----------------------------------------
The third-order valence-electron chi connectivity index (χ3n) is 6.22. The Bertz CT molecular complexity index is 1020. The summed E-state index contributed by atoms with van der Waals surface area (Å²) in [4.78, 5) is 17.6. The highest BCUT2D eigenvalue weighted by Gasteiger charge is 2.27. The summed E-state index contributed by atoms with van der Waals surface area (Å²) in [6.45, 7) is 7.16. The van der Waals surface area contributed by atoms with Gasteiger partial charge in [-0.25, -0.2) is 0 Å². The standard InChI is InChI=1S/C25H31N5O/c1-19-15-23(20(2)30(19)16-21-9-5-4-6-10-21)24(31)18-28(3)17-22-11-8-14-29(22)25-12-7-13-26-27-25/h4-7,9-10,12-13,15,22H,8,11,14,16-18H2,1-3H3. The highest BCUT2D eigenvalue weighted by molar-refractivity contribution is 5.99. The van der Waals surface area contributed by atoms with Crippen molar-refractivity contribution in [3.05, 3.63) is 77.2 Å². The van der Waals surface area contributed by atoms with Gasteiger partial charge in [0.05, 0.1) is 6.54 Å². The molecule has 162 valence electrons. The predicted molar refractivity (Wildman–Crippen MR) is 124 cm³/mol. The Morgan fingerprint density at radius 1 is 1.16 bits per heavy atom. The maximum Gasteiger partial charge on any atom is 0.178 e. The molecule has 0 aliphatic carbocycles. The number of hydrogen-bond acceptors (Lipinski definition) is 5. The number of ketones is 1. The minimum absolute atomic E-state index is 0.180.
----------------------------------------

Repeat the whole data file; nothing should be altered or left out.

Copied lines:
The third-order valence-electron chi connectivity index (χ3n) is 6.22. The Bertz CT molecular complexity index is 1020. The summed E-state index contributed by atoms with van der Waals surface area (Å²) in [4.78, 5) is 17.6. The highest BCUT2D eigenvalue weighted by Gasteiger charge is 2.27. The summed E-state index contributed by atoms with van der Waals surface area (Å²) in [6.45, 7) is 7.16. The van der Waals surface area contributed by atoms with Gasteiger partial charge in [-0.25, -0.2) is 0 Å². The standard InChI is InChI=1S/C25H31N5O/c1-19-15-23(20(2)30(19)16-21-9-5-4-6-10-21)24(31)18-28(3)17-22-11-8-14-29(22)25-12-7-13-26-27-25/h4-7,9-10,12-13,15,22H,8,11,14,16-18H2,1-3H3. The highest BCUT2D eigenvalue weighted by molar-refractivity contribution is 5.99. The van der Waals surface area contributed by atoms with Crippen molar-refractivity contribution in [3.05, 3.63) is 77.2 Å². The van der Waals surface area contributed by atoms with Gasteiger partial charge in [0.05, 0.1) is 6.54 Å². The molecule has 162 valence electrons. The predicted molar refractivity (Wildman–Crippen MR) is 124 cm³/mol. The Morgan fingerprint density at radius 1 is 1.16 bits per heavy atom. The maximum Gasteiger partial charge on any atom is 0.178 e. The molecule has 0 aliphatic carbocycles. The number of hydrogen-bond acceptors (Lipinski definition) is 5. The number of ketones is 1. The minimum absolute atomic E-state index is 0.180.